Interview with Designer Ong-Oaj Pairam: From Noodles Factory to Dressing the Hollywood A-List

Ong-Oaj-Pairam-4

You may not have a dress by Ong-Oaj Pairam in your wardrobe yet, but actress Natalie Dormer (The Tudors, Game of Thrones and The Hunger Games: Mockingjay) does – not her usual Elizabethan court dress or war attire. Nevertheless she was ready to face the paparazzi at The Hunger Games: Mockingjay London premiere with the Andy Warhol camouflage inspired gown by Ong-Oaj Pairam. The Thai designer launched his Brighton-based eponymous label in 2012, after gaining experience at Proenza Schouler in New York. His couture dresses quickly earning their place on the red carpet.

“The transformative quality people have when they dress up really inspires me,” says Pairam. “I’ve seen my dresses bring out excitement, [they have] elevated confidence, elegance, and even renewed sexiness.” Now for his SS16 collection he presents dresses inspired by the Quetzal, a vibrant iridescent bird. His silk and chiffon fabrics treated in such a way that they mimic the ruffled feathers. From Mockingjay to the Quetzal, Ong-Oaj Pairam transforms women into birds of paradise.

Congratulations on Natalie Dormer wearing one of your gowns to the Hunger Games Mockingjay: Part 2 on the red carpet. Do you think this could be a breakthrough moment for your label?

Thank-you, yes definitely! Natalie is an incredible actress celebrated not only for her diverse roles in The Hunger Games, Game of Thrones and The Tudors, but also for her impeccable style and she often sits in the international best dressed lists.
The Hunger Games has been such a phenomenon and there has been so much excitement for the final instalment. The London premiere was a perfect showcase for the dress, I specialise in Red Carpet garments and there has been a huge global response to the event and particularly the looks worn by the actresses. I am very selective with who represents my brand and Natalie is the embodiment of the woman I love to dress, empowered, sophisticated, talented and bold.

The print for that was very interesting; it took inspiration from Andy Warhol’s camouflage paintings but is really just paparazzi cameras. Can you tell me more about the story behind the dress and this collection? 

The motif that runs throughout the AW15 collection in varying forms such as the print, embroidery, devoré and jacquard was inspired more by the concept of Andy Warhol’s camouflage works rather than the actual pieces. I find the way Warhol reinterpretation of everyday objects and prints into works of art totally inspiring.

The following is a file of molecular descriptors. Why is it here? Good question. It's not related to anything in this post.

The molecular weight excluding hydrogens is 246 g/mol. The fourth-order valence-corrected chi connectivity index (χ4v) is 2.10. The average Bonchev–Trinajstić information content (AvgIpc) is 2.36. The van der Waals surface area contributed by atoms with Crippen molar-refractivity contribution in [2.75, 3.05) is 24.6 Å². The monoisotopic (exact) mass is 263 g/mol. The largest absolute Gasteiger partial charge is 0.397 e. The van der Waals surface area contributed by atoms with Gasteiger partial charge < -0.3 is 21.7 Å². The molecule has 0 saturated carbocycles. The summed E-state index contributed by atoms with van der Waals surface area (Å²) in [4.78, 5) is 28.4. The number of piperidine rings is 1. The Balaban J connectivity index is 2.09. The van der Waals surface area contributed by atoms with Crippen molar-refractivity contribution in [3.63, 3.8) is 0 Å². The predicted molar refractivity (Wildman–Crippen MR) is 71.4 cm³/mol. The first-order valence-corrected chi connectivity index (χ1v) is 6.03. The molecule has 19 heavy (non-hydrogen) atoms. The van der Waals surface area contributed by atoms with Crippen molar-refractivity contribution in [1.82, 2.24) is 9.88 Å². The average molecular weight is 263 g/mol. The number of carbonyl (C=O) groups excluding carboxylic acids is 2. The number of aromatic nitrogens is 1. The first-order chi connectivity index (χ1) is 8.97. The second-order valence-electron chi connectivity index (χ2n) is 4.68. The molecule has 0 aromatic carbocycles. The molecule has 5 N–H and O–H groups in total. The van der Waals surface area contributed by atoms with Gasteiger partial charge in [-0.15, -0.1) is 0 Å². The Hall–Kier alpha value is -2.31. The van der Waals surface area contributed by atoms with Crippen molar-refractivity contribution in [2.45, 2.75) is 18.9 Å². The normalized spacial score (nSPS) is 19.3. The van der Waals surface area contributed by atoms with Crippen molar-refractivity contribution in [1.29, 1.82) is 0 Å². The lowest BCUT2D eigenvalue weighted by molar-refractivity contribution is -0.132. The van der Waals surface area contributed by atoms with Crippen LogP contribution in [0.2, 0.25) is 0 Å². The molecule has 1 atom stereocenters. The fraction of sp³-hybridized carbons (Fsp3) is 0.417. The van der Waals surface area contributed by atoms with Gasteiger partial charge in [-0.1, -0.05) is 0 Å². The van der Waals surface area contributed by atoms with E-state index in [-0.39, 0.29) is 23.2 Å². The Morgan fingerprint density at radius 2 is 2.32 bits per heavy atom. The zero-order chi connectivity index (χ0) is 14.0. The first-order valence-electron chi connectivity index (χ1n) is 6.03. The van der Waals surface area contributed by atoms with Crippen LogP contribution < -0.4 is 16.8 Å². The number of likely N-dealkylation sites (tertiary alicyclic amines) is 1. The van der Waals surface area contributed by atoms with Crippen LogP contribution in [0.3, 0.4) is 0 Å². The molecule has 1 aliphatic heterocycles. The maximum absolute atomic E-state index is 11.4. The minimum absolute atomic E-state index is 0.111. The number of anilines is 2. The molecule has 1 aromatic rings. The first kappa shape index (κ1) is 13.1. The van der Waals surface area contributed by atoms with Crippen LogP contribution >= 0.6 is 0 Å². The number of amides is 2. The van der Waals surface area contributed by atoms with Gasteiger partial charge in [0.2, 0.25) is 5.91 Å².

At first glance the print does feel like it’s made of militaristic forms – like camouflage or tank tyre tracks evoking a sense of danger or protection. I have used the paparazzi camera as a form of camouflage which juxtaposes the weapon of the camera, it is a nod to the vulnerability and exposure that fame brings. Having Natalie Dormer wear the dress for the premiere for me was the ultimate conclusion to the design.

Ong-Oaj-Pairam-3

Can you tell me more about the inspiration behind your SS16 prints? 

The spring/summer prints drew inspiration from a variety of sources. Essentially I wanted to create a really modern tropical print that eluded to travel and the jet set era. It is difficult to translate tropical in a new way, so I researched a spectrum of birds, butterflies and flowers. The Quetzal bird became a pivotal reference for one print and I created a subtle bug print that from a distance looks like a tweed. There are lighter moments such as an orchid print that is classic and feminine and a graphic suitcase print. The Adventures of TinTin comics were also influential in the designs through the simplicity of line and colour. I like to add an element of the unexpected in my designs, for example the trench coat is made from a silk/cotton polka dot jacquard, some of the polka dots are actually insects.

Last February when you presented AW15, your invitations were ‘Scratch and Sniff’ featuring scents ranging from bee venom facial to the most expensive burger. What did you learn about fragrances through this?

How the body processes a scent, which in basic form is a molecule, is incredible. I used scratch and sniff as another nod to Andy Warhol, he was the master of the unexpected and creating things that were before his time, creating talking points, it felt humorous and relevant. I like my invitations to set the scene for the collection in anticipation of the show. I wanted to reference the modern notion of celebrity and decadence through the invitation, the invitee was provided with varying scents with luxury connotations, be it the sweet smell of success or the stench of not getting out of bed for less than 10,000 dollars. Creating a smell is an interesting process, particularly when then transferring the scent into scratch and sniff form – we work with a great team on our invitations who interpreted what we wanted to achieve. I’m obsessed with fragrance. Scent is probably the most powerful sense, it can bring back forgotten memories and feelings, lift a mood, provoke a desire yet it can also make you feel sick. Truly powerful.

I would hope if you launched a fragrance range it wouldn’t smell like gourmet burgers, but is starting your own fragrance something you aspire to do? Why or why not?